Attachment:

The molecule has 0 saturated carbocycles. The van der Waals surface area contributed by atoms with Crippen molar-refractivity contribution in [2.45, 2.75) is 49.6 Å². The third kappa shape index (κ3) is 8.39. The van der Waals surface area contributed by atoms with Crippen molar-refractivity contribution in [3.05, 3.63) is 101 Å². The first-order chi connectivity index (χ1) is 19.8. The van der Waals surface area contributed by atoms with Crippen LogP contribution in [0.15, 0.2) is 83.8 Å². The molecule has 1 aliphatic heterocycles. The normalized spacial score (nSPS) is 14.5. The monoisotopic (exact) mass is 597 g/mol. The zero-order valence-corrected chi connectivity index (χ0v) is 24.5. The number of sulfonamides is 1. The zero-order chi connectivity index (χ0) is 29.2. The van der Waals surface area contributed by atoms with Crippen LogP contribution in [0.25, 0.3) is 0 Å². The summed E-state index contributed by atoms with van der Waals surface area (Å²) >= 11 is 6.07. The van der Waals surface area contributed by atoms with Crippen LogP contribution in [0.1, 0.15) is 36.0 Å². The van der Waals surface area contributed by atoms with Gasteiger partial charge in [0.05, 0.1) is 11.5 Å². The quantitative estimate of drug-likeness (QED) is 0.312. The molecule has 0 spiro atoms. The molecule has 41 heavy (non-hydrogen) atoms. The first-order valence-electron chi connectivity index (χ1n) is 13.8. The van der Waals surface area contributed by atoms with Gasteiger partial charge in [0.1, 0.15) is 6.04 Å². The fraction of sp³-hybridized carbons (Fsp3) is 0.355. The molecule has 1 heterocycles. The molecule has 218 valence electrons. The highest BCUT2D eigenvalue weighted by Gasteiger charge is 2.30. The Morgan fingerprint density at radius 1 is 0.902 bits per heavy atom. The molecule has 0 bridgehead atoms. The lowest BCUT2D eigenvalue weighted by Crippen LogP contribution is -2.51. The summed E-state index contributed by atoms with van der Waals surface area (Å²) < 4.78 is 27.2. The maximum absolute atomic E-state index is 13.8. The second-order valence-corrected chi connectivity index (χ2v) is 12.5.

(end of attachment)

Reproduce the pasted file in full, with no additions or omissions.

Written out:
The molecule has 0 saturated carbocycles. The van der Waals surface area contributed by atoms with Crippen molar-refractivity contribution in [2.45, 2.75) is 49.6 Å². The third kappa shape index (κ3) is 8.39. The van der Waals surface area contributed by atoms with Crippen molar-refractivity contribution in [3.05, 3.63) is 101 Å². The first-order chi connectivity index (χ1) is 19.8. The van der Waals surface area contributed by atoms with Crippen LogP contribution in [0.15, 0.2) is 83.8 Å². The molecule has 1 aliphatic heterocycles. The normalized spacial score (nSPS) is 14.5. The monoisotopic (exact) mass is 597 g/mol. The zero-order valence-corrected chi connectivity index (χ0v) is 24.5. The number of sulfonamides is 1. The zero-order chi connectivity index (χ0) is 29.2. The van der Waals surface area contributed by atoms with Crippen LogP contribution in [0.25, 0.3) is 0 Å². The summed E-state index contributed by atoms with van der Waals surface area (Å²) >= 11 is 6.07. The van der Waals surface area contributed by atoms with Crippen LogP contribution in [0.1, 0.15) is 36.0 Å². The van der Waals surface area contributed by atoms with Gasteiger partial charge in [0.05, 0.1) is 11.5 Å². The quantitative estimate of drug-likeness (QED) is 0.312. The molecule has 0 spiro atoms. The molecule has 41 heavy (non-hydrogen) atoms. The first-order valence-electron chi connectivity index (χ1n) is 13.8. The van der Waals surface area contributed by atoms with Gasteiger partial charge in [0.1, 0.15) is 6.04 Å². The fraction of sp³-hybridized carbons (Fsp3) is 0.355. The molecule has 1 heterocycles. The molecule has 218 valence electrons. The highest BCUT2D eigenvalue weighted by Gasteiger charge is 2.30. The Morgan fingerprint density at radius 1 is 0.902 bits per heavy atom. The molecule has 0 bridgehead atoms. The lowest BCUT2D eigenvalue weighted by Crippen LogP contribution is -2.51. The summed E-state index contributed by atoms with van der Waals surface area (Å²) < 4.78 is 27.2. The maximum absolute atomic E-state index is 13.8. The second-order valence-corrected chi connectivity index (χ2v) is 12.5.